THE MINERAL BERLINITE
Berlinite is a rare phosphate mineral first discovered at the Vestana iron mine, Nastum, Sweden. It would not be very outstanding except for the fact that it is the only known mineral to be isostructural with quartz. Isostructural means that they have the same structure although the two minerals have rather different chemistries. Quartz, SiO2, would seem to be very different from berlinite, AlPO4. But if the formula of quartz is written as SiSiO4 then the similarity is obvious.
The reason that berlinite is able to have the same structure as quartz is because the aluminum and phosphorus ions are of similar size to silicon ions. Thus the same structure can be achieved since the aluminums and phosphorus can completely replace the silicons without alteration of the quartz structure. Unfortunately, berlinite rarely forms crystals. It would be fascinating to compare the crystals of berlinite to those of quartz.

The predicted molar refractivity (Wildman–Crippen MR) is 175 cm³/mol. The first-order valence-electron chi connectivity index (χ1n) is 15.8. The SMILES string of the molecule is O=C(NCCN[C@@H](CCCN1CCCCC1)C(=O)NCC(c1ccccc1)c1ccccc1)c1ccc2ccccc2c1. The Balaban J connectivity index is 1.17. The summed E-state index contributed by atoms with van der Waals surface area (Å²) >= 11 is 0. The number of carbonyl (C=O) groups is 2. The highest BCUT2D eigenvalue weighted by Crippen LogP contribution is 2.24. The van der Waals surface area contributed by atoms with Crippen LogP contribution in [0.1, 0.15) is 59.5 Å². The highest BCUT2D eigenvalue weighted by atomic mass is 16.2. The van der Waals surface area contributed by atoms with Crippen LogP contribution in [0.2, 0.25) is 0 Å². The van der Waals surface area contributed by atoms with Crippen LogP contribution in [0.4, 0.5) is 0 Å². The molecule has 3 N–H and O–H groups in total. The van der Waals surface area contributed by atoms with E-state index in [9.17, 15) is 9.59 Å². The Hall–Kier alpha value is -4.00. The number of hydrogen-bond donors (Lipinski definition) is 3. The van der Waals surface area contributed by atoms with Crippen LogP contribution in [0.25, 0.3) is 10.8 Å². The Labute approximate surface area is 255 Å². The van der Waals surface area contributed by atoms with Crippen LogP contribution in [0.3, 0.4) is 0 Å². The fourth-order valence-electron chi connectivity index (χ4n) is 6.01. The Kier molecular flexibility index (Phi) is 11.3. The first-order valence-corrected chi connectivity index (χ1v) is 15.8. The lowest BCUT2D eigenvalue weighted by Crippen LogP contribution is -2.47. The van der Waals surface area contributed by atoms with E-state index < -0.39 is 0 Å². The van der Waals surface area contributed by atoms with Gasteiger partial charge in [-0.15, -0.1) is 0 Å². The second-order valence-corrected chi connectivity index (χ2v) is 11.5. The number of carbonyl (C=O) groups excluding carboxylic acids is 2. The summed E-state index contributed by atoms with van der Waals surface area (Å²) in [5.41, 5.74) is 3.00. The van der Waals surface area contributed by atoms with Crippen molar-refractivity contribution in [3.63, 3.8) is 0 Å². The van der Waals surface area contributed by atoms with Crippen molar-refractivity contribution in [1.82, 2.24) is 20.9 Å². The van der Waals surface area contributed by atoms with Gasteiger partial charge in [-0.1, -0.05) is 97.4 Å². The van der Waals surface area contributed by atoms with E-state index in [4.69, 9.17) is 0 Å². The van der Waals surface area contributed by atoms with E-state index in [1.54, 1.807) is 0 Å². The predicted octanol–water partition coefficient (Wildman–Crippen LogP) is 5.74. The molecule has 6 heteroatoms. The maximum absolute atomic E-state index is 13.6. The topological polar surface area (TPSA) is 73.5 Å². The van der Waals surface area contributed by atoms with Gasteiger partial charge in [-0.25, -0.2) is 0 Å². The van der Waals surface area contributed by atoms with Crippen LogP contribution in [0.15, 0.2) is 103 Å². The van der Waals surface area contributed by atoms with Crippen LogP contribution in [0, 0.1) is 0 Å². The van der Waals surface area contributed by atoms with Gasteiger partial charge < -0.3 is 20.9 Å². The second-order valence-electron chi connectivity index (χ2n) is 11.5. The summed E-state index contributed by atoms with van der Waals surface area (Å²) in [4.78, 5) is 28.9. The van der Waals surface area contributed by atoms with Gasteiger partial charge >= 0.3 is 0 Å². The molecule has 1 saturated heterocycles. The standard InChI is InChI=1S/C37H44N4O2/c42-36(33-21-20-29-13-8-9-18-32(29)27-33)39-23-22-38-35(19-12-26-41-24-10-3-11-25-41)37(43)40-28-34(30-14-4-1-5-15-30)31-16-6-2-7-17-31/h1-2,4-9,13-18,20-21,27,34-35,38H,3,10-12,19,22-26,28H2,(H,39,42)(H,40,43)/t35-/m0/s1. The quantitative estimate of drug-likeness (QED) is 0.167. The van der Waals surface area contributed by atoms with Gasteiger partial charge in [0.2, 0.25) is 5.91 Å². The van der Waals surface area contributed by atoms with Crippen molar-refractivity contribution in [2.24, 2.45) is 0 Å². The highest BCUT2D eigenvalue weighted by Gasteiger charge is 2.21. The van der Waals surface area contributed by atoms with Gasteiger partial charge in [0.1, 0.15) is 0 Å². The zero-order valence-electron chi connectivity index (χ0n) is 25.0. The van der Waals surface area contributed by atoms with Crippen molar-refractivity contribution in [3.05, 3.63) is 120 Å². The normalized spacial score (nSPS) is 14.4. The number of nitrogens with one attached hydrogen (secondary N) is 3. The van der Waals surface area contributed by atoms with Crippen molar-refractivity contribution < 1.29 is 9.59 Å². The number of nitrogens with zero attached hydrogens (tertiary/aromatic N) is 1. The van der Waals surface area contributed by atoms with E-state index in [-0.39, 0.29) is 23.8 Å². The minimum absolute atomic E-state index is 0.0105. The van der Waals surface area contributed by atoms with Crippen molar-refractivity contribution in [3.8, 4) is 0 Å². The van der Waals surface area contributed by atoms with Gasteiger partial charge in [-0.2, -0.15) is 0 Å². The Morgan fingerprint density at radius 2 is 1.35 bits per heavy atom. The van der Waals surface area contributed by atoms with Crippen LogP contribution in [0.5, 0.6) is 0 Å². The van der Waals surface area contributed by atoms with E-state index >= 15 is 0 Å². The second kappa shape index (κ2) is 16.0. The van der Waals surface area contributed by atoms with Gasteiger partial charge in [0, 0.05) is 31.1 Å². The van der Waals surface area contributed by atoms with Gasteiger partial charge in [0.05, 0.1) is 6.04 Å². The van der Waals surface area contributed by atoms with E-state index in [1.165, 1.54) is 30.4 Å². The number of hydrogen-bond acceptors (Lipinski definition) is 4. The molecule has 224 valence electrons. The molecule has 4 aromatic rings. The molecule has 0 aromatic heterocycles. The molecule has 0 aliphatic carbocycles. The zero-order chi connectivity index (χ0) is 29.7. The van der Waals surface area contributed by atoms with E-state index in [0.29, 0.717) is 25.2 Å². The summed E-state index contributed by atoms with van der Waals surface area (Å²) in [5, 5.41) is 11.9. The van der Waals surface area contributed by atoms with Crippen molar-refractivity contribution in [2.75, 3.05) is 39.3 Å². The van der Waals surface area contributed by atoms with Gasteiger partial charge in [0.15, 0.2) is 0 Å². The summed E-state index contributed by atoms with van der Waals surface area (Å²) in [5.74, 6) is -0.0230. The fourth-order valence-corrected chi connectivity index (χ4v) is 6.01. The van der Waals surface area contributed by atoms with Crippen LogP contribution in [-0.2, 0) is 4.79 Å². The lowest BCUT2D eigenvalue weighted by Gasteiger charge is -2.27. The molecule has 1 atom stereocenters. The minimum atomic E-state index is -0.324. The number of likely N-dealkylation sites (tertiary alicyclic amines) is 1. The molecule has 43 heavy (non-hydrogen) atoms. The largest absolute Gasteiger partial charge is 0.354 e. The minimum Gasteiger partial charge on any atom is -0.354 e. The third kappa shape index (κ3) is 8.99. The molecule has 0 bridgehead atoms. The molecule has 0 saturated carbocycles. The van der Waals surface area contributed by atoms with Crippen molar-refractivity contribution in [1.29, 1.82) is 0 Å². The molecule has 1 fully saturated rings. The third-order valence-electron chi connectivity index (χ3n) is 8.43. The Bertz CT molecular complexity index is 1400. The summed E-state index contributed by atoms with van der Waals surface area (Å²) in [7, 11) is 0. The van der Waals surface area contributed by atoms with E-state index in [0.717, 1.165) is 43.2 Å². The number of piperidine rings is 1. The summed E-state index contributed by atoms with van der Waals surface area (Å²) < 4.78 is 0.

- Color is colorless, gray to pink or rose.
- Luster is vitreous.
- Transparency: Crystals are transparent to translucent.
- Crystal System is trigonal; 3 2
- Crystal Habits include granular masses and disseminated grains.
- Cleavage is absent.
- Fracture is conchoidal.
- Hardness is 6.5
- Specific Gravity is approximately 2.6 (average for translucent minerals)
- Streak is white or gray.
- Notable Occurrences include the Vestana iron mine, Nastum, Sweden.
Best Field Indicators are locality, color, absence of cleavage and hardness.